Once in a while a sign disappears. A few weeks ago somebody stole Paul Wellstone's portrait, and with the election just around the corner, Haddow hurried to replace it. "I decided that since he'd been stolen I would paint him as a martyred saint." It's true. A golden halo hovers over a grinning Wellstone; his portrait bears the title "St. Paul."
At the very edge of Haddow's lawn stands a sign scrawled with green paint that reads "paintings are better than money." At first we interpreted this naively as the dissident mission statement of the artist, a kind of challenge to the rest of us to examine our materialistic values. Haddow sets us straight. "What I've got going here is the ultimate capitol investment, right? You buy a painting from me for a hundred dollars and then you can sell it later and put your kids through college." To that end, Haddow plans to auction off his lawn signs the weekend before the elections.
Not all of Haddow's paintings are overtly political, but that's where his black humor shines; they're the ones that keep his spirits up. On the frame of a grinning Sonny Bono, Haddow had written: "Sonny Bono says 'unload your history.' "That's a direct quote," he says. Another painting that hangs in the porch next to a display of Jimmy Swaggert albums depicts four women in four separate frames. "This one's called 'Hillary's Hair,' the idea being that with each new hairdo she's sort of a new woman." Haddow looks at the picture for a moment nodding with satisfaction. "For a hundred bucks that's a nice little wedding present." *
When there's nothing else to sell, you can always sell yourself; capitalism is that expansive. Crack open Ron Popeil's book (written with USA Today television columnist Jefferson Graham), The Salesman of the Century--Inventing, Marketing, and Selling on TV: How I Did It and How You Can Too, and you'll see what I mean. Veg-O-Matic(TM), the Popeil Pocket Fisherman(TM) the Popeil Automatic Pasta Maker(TM), Mr. Microphone(TM)--all Ron Popeil. Now, having made his fortune as seen on TV, Ron has some hard-won insights to share with the rest of us. How hard won? Just ask Ron, a.k.a. Jefferson: "I pushed. I yelled. I hawked. And it worked. I was stuffing money into my pockets, more money than I had ever seen in my life." Here are a few of Ron/Jefferson's insights:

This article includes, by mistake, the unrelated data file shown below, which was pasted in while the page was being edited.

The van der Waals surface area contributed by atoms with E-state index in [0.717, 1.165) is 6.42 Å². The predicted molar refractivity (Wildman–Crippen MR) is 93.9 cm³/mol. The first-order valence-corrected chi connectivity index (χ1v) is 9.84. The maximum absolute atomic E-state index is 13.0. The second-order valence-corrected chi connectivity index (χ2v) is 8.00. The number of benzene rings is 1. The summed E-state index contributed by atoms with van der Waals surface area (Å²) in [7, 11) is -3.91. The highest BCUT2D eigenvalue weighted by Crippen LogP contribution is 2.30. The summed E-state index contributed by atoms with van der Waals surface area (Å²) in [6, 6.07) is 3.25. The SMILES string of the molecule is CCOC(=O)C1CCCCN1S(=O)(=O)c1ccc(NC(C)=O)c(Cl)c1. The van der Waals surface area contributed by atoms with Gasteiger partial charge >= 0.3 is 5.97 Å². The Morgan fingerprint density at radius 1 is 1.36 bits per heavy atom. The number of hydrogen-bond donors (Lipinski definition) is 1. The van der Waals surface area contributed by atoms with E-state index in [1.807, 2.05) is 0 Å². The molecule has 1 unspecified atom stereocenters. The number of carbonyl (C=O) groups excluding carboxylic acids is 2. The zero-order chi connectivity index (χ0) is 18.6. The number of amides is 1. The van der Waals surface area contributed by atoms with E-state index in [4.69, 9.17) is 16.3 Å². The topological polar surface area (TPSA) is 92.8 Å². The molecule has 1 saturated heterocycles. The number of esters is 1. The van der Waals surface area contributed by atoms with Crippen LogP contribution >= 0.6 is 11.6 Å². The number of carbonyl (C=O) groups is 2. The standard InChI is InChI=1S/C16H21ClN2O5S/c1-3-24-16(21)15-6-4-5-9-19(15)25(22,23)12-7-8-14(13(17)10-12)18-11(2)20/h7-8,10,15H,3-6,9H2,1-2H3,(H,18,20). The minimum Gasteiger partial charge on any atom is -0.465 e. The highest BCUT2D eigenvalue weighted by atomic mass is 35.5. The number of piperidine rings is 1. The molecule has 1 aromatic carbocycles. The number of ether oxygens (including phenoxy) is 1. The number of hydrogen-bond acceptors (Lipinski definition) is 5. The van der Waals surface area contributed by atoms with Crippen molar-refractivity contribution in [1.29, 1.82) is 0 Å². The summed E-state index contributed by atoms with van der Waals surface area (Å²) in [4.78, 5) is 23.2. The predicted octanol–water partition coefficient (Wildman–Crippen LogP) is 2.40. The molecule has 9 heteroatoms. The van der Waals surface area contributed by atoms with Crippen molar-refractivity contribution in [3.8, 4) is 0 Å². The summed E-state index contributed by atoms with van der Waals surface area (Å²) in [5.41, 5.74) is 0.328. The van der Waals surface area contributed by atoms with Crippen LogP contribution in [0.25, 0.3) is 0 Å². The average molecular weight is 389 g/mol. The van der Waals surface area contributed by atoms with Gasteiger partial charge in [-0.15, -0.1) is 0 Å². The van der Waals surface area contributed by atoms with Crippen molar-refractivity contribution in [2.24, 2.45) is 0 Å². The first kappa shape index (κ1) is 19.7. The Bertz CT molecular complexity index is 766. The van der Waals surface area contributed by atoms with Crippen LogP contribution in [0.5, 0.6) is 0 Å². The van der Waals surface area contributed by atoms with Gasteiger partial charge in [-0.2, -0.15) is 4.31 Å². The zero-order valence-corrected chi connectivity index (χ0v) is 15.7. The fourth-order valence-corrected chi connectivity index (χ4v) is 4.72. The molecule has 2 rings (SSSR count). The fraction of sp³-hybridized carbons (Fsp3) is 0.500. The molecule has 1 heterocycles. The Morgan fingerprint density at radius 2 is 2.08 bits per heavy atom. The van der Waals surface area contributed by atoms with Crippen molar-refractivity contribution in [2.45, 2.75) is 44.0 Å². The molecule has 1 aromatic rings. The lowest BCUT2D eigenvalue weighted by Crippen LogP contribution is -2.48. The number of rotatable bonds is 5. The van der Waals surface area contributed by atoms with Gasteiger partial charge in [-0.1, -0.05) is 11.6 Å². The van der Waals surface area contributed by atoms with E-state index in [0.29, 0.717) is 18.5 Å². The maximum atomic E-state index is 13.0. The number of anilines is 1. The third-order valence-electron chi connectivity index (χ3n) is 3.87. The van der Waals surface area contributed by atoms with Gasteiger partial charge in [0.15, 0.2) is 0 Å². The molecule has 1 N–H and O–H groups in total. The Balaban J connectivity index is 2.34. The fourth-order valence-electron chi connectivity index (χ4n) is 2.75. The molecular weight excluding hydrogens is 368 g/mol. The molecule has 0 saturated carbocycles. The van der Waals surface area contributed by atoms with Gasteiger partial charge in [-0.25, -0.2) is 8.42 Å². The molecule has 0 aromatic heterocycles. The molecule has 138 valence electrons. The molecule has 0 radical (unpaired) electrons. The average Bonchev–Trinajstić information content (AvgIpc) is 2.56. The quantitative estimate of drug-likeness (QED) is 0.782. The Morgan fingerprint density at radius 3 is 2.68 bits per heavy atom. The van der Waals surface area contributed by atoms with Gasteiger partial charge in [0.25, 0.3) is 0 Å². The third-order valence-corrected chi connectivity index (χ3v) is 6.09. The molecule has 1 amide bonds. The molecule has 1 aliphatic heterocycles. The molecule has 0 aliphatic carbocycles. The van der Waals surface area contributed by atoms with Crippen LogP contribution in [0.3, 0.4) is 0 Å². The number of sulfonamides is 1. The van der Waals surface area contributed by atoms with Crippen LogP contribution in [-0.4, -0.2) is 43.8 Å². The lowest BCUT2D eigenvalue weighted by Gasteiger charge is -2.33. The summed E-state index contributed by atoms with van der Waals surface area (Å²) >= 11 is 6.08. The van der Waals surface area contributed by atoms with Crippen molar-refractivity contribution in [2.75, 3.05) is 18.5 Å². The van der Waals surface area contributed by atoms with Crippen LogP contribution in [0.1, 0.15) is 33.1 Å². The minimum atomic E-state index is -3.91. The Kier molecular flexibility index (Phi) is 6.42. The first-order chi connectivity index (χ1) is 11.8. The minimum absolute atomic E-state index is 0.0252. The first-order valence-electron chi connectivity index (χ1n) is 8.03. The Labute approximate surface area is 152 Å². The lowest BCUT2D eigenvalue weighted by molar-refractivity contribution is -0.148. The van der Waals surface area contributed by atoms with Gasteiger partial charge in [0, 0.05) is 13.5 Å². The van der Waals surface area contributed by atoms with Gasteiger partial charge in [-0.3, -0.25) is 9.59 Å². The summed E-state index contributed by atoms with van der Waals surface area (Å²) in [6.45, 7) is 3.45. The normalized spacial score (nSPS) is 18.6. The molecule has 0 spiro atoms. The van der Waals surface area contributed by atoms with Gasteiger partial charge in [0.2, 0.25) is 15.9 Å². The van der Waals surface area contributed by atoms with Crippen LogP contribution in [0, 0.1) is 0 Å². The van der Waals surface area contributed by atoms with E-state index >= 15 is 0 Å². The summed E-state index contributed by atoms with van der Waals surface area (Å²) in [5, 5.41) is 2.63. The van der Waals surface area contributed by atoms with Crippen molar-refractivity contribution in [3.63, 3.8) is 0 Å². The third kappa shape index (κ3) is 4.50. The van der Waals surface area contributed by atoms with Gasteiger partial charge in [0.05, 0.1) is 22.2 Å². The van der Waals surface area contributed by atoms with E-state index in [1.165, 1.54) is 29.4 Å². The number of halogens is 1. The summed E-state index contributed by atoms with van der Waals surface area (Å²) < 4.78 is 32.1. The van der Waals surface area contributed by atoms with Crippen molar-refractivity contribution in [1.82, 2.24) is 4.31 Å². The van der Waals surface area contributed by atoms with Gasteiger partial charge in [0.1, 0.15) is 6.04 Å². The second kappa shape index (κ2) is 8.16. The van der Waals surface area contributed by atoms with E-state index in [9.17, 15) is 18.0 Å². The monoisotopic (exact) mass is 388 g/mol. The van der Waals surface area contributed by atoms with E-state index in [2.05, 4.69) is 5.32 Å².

"I have the innate ability to come across products or ideas that will be well received by consumers. That's what separates me from everyone else. I'm the kind of individual who, if I believe in something, will focus on it, make sure it's done right, and let the chips fall where they may."
"My cousin Archie, who sold knickknacks on the boardwalk in Atlantic City back in the 1950s, once found a guy in his crowd who couldn't stop buying all of his products. Every time Archie brought out a new item, the guy bought. Later, when my cousin took a break from selling, he saw his great customer walk away with two full shopping bags. He stopped, looked into both shopping bags, paused, then walked over to a garbage can. He threw both bags in the can and walked away. I think that says it all. He just got caught up in the rapture of buying."
ON FOREIGN RELATIONS:
"Yes, you will save money overseas, but you could also encounter problems with quality, language, timing, labor trouble, shipping strikes, political upheaval, and all sorts of other things. You have to examine both sides of the coin very carefully. Only go to the Orient to produce products when, in fact, your product is labor intensive. Overall, products made in Japan are of high quality. My thoughts on other countries:
* Korea: Quality.
* Taiwan: Be Careful.
* China: Be very, very careful.
* India: Be very, very careful.
* Mexico: Be very, very careful.